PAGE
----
Christmas Spirit Showdown

The release of the movie Krampus was a couple of weeks ago. Of course I went to see it because a horror Christmas comedy starring Adam Scott…DUH. It’s like the movie studio had me in mind when they were sitting around drinking copious amounts of eggnog trying to come up with fresh ideas. Great movie. If you’re into that sort of thing, you should definitely go see it.

However, it’s brought to the forefront of my mind the general gift-giving tradition of the holiday season, what it means to parents of temper tantrum throwing children everywhere, and I’m left wondering about the whole Santa vs Krampus thing once again. 

So the movie comes out. It’s all about an ancient demon that arrives around Christmas time to kidnap and eat all the nasty little kids (or in the case of the movie, people in general, not just kids) out there that made the world a worse place. “The shadow of Santa Claus” he’s called in the movie. His origins are Eastern European (because of course) and I couldn’t help but think that these downtrodden Slavic parents maybe sort of had the right idea.

I mean, think about it. It’s easy to wave off being forced into good behavior. A kid, or an adult for that matter, could play off not wanting a particular toy (hey, adults want toys too!) after he’s caught throwing rocks and knowing that his top-of-the-list item won’t be under the tree this year. “Pssssh, I didn’t want it that bad anyway. I’m glad I threw that rock.” Simple.

Or just blow off being good one day knowing they’ll just make some grand gesture a few days later to make up for it…most likely accompanied by that doe-eyed look that no-one can possibly resist. As if Santa has a selective memory and only the most recent stuff sticks. Make sure the last memorable thing was a positive one and that iPad is as good as got. Which when you look at it realistically, works. Kids have that game figured out.

The point being that from a Santa perspective, the consequences aren’t very dire so the kids, and people in general, aren’t that set on being “good,” at least not for the long game.

But with Krampus, well boy howdy, there you have some serious repercussions if you mess up. It’s not just, “You’re not going to get that Lionel train set.” It’s more, “I’m going to stuff you in a burlap sack, drag you to my hellish lair, and then eat you alive.” I don’t know about you but my rock throwing days would noticeably diminish (at least in the winter months) if I thought Krampus might be watching.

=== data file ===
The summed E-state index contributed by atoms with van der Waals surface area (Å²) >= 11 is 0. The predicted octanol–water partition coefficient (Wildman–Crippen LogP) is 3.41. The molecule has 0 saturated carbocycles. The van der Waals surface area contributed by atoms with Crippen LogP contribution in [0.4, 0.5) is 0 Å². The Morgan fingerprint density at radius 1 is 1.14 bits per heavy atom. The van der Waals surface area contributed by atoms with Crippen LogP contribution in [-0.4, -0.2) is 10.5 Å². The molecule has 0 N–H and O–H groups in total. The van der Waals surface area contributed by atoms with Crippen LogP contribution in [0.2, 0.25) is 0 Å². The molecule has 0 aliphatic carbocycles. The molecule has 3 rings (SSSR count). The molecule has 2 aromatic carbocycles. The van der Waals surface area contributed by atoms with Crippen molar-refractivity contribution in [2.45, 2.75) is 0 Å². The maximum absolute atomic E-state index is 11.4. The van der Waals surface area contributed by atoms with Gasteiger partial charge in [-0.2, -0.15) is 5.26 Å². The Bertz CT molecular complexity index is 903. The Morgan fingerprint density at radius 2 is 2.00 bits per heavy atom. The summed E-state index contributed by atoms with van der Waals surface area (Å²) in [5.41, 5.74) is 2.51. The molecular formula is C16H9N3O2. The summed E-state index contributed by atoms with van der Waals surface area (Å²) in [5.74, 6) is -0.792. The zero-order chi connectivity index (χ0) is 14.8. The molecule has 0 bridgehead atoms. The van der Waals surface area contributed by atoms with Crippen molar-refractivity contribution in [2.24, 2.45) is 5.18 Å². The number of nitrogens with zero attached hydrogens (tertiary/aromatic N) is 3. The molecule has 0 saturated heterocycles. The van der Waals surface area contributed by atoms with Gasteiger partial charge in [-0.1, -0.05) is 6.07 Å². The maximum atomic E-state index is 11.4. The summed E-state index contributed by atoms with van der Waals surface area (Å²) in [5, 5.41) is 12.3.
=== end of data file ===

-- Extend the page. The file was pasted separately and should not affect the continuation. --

Scared Straight

‘Tis the season when we Christmas-lovin’ folk start looking at the world through red and green colored glasses. We’re rushing to buy trees, hoarding the best milk for those cold nights when hot cocoa will be divine, making space on our mantle where fuzzy stockings will be hung, and whispering stories into our children’s ears about an evil demon that will drag them to hell if they don’t behave.

Wait…what!? Did you just hear a record scratch?

That story of Santa?  Boring! What a goodie-goodie that guy is. He rewards the good kids with gifts. Effective enough, I guess. But there’s the lesser known Bizarro Santa known as Krampus, a horned beast concocted by Germanic and Eastern European countries (with original ties to Norse Mythology) to scare kids and keep them on the straight and narrow path throughout the year. How you ask? Well, it’s simple really…Krampus threatened to stuff the bad children into his doggy bag and take them down to the fiery pits of his lair where he would feast on them at his leisure if they dare step out of line. Now that’s what I call problem solving.

Santa is to Superman what Krampus is to Batman. Santa is an out-and-out hero with a seriously naive outlook on the goodness in the world and caters to that, while Krampus is that creature lurking in the shadows of Gotham inducing terror into any wrong-doers until they straighten themselves out. Superman may get the sponsorships but Batman gets the results.

Just try it. If your kid’s throwing a tantrum in the aisle at Toys R’ Us, use the good ol’ Santa card and see if your howling monster of an offspring snaps to attention. Maybe you’ll get lucky, maybe not. It sure didn’t work in the case of the child throwing a fit at the Fresh and Greens last year.

But if you pull out the Krampus threat, I bet he or she will snap to attention a lot quicker knowing their soul is on the line instead of a 10-speed bike. Put yourself in your kids’ shoes for a second and listen to these two phrases:

1) “Santa won’t give you that train set unless you stop yelling.”

2) “Krampus is going to eat you alive and feast on your bones unless you get yourself under control right now.”

I’m no child psychologist but I’m going to take a wild guess that Option #2 might be a tiny bit more effective. You never know until you try, right?

Eastern Europe might’ve been a harsh place to live back in Krampus’ day, but one thing’s for sure, they knew how to keep their kids under control. Seems like there’s a lesson in there some place.